Stepping into the world of accounting for construction means going beyond the basics of banking, accounts payable, accounts receivable, and payroll transactions. It means diving into a whole new world of information.
Many small construction businesses can manage just fine for quite a while without needing to track retention, job costing, change orders, progress billings, customer deposits and other construction-specific information.
But, at some point any construction company that wants to grow will likely wish to obtain a line of credit, conventional lending, and/or bonding. They will run into a brick wall if they do not have the proper data in the system. They must also have a way to pull the proper reporting from their accounting software.
Construction companies with savvy advisors can be prepared ahead of time. A good construction company advisor can help them get the proper systems into place to track these things prior to the immediate need for these reports at the bank or bonding office.
Not only that, but having good job cost data to review regularly can be extremely helpful for any construction company management team.
Have you ever felt stuck when trying to explain your value to a potential client? Do your current or potential clients often treat you, your firm, or your team as a commodity? Just someone on whom they can dump receipts and get back a ‘clean’ file for the tax preparer?
The more that your firm does advisory work and sees excellent results from that work, the more you can accurately explain the value of your exceptional advisory services. Meaning, you will be better able to give potential clients assurance of the value concerning your pricing structure. As your value rises, so do your charges.
Take, for example, the outstanding results that our firm has had from helping clients begin to think through cash flow management in their businesses. By helping business owners clearly see where cash flows in and out of their business and then tying it back to how they budget, estimate, bid, invoice, collect, pay vendors, etc., we consistently find outstanding results in those “aha” moments.
Sometimes those moments are not so pretty. Quite recently, a client described the feeling as “gut-shot.” Once he made it past that initial shock, though, he was all in as we described better business practices and scalable, repeatable processes he could build into his business increasing efficiency and establishing better costing, budgeting, and bidding habits.
Another of our clients described themselves as “reluctant to grow” when we began working with them several years ago. Only a year or so into our engagement with them, they made the big business decision to move forward and create an entirely new business division in order to diversify their streams of income. They were able to make that decision based on our work to help them streamline processes and show them cash flow in a way that was meaningful to the owners. That momentous decision is one of the reasons they were able to ride through the COVID-19 shutdowns with only a slight pause in business because their new division was considered as an ‘essential business’ during the statewide lockdowns in their state.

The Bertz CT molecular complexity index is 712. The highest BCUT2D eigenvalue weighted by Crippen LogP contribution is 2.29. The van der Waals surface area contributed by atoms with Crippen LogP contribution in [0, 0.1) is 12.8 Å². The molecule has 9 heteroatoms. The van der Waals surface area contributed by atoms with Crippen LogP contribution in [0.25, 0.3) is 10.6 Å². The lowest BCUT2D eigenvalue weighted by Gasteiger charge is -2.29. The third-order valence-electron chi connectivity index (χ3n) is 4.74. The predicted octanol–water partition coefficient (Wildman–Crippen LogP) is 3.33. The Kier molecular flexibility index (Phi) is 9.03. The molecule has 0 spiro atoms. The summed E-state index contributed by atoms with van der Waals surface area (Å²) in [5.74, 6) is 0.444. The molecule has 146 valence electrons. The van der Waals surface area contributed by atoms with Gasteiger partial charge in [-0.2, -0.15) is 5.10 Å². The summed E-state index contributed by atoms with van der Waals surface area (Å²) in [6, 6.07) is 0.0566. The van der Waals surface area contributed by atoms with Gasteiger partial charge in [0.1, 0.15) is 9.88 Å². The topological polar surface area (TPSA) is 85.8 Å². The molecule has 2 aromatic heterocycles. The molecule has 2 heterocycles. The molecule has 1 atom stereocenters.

Sharing those success stories in your calls with potential clients will set your firm ahead of the competition. Not just that, but the more you and your team are involved in the industry, the more you will “walk the walk and talk the talk.” You’ll know what problems your construction clients face and you’ll have developed proven methods to solve for those issues.
How to Learn More
Construction accounting and advisory is not for every firm. The great thing about finding a niche is finding one that best suits your firm’s skills and passion.
If you and your team enjoy digging into some deeper accounting puzzles, organizing and sorting accounting information by projects, and analyzing data broken down by project, then this may be a perfect niche for you to pursue.
The first thing to think about is what area of construction you will serve. While there are similarities across this giant industry, home remodelers require quite a few different services and reports than do commercial new construction plumbers, for example.
As with any other new business idea that you would like to pursue, the first thing to do is to do some research. Seek out others who serve in the niche who are willing to share with you. You can find them by searching for Facebook groups dedicated specifically to construction accounting, seeking them out at conferences (attend sessions specific to the niche and stick around to talk to the speaker and other attendees), and looking for particular mastermind groups in this vertical. If you happen to be a member of a local Woodard group or the Woodard Alliance, ask the other members for referrals to folks they know that serve this niche.